FAQ for giving lectures about Free Software

Matthias Kirschner mk at fsfe.org
Thu Jul 6 12:02:03 UTC 2006

* Simon Morris <mozrat at gmail.com> [2006-07-05 21:25:29 +0100]:

> Another reason why a term other than "free software" is sometimes
> needed is that the word freeware is too easily confused with Free
> Software and it has very negative connotations.

Have you read http://www.fsfeurope.org/documents/whyfs.en.html?

    Although some people say that using the term "free" creates
    ambiguity, many languages have separate terms referring to freedom
    and price. In these languages, the term "free" is not ambiguous. It
    may be in others, including English, but in those misunderstandings
    can easily be avoided by pointing out that free refers to freedom,
    not price.  
    The terminology "Open Source" refers to having access to the source
    code. But access to the source code is only a precondition for two
    of the four freedoms that define Free Software.  Many people do not
    understand that access to the source code alone is not enough. "Free
    Software" avoids catering to this relatively common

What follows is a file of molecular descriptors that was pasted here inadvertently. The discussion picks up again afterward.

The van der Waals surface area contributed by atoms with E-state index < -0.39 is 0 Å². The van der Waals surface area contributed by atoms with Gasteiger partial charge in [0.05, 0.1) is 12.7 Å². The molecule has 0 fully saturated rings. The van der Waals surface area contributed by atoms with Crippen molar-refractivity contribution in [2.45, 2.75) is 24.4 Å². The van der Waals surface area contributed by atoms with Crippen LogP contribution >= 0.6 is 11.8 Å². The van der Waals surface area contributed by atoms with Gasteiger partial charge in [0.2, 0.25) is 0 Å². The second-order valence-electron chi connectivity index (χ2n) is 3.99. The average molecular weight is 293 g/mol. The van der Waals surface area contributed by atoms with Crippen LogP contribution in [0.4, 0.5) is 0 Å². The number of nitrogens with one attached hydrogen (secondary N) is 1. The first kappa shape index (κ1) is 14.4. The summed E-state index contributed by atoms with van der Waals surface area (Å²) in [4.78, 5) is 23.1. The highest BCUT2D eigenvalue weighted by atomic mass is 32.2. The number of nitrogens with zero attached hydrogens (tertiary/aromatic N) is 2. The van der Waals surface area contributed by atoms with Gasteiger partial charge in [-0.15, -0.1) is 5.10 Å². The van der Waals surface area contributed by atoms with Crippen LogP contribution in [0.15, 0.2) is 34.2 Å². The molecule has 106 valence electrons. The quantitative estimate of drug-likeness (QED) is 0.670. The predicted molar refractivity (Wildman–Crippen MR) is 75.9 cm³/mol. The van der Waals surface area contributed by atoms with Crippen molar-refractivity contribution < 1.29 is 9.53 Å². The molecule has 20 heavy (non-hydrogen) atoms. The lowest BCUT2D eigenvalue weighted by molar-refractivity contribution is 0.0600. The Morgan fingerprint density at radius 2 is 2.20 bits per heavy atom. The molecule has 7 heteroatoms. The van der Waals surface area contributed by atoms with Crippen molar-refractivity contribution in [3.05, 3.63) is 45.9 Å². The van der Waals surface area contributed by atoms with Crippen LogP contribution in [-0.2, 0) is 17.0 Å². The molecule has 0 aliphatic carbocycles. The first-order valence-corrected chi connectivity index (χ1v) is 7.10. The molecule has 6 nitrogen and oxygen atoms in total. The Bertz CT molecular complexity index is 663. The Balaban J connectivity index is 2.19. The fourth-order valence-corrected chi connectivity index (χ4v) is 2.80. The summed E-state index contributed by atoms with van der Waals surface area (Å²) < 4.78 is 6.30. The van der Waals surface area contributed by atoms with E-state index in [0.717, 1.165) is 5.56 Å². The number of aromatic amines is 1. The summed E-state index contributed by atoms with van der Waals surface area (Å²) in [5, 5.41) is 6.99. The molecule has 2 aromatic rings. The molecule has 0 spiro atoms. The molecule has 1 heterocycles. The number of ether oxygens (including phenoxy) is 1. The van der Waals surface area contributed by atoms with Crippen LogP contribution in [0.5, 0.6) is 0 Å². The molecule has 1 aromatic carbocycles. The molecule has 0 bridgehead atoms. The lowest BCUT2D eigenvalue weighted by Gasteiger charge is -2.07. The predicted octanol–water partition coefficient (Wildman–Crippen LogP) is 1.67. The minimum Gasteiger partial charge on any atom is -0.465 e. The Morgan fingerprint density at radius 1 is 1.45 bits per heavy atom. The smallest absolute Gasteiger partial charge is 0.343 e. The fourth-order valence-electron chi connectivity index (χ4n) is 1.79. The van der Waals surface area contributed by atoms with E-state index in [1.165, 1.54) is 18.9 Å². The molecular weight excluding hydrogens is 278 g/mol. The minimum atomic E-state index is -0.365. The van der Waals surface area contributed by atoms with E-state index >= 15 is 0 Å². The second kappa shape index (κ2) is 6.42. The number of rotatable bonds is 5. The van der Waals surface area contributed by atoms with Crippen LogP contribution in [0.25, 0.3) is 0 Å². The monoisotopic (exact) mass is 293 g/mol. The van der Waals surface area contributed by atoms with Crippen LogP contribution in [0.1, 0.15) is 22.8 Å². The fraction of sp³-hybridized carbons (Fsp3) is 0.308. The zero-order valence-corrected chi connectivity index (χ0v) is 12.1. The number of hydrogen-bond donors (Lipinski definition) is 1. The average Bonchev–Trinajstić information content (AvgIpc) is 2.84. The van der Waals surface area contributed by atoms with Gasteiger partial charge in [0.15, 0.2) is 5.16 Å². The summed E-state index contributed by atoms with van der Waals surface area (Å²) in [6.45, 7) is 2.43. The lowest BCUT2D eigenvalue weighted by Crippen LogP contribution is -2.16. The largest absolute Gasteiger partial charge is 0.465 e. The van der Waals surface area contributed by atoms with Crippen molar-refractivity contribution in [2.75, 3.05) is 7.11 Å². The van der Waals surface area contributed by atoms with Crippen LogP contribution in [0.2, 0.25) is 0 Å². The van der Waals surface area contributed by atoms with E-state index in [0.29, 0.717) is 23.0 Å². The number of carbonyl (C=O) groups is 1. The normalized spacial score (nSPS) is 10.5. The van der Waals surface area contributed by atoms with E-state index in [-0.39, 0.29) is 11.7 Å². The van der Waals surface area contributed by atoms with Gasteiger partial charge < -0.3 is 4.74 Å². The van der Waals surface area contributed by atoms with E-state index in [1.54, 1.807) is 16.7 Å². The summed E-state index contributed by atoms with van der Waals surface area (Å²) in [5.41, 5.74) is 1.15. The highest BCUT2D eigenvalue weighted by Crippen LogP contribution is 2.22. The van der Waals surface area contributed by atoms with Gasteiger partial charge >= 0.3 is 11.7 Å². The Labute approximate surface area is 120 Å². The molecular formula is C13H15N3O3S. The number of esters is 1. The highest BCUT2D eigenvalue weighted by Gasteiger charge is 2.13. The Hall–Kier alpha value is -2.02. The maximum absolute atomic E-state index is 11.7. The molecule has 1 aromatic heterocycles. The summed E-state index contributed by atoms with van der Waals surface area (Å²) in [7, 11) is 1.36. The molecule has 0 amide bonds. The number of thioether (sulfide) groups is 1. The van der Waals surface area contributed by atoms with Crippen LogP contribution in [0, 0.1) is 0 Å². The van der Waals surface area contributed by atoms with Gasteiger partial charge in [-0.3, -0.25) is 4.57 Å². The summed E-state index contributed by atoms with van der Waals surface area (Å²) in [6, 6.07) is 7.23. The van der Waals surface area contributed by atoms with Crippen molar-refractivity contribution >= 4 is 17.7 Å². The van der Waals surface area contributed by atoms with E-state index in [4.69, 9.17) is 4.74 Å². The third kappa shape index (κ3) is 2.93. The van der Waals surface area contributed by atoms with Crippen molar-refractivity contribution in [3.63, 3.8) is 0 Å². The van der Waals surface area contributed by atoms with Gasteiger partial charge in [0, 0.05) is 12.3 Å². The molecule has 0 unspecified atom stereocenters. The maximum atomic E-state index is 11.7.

One other problem with "Open Source" is, it's a buzzword. I have not
seen any translations of the term.  (IMHO you should use your own
language to talk about important questions).  Try to translate "Open
Source" in other languages, in German it sound really silly "Offene
Quelle", "Offener Quelltext" or whatever, and is totally misleading.  The
source code alone, without the four freedoms, will not help you.  


> I use the term "Free Software" rather than "Open Source" out of habit
> but in this instance I would have been better off using the latter.

I do not think it would have helped; a lot of people think "Open Source"
is gratis, too. 

With best wishes,

Join the Fellowship and protect your freedom!      (http://www.fsfe.org)

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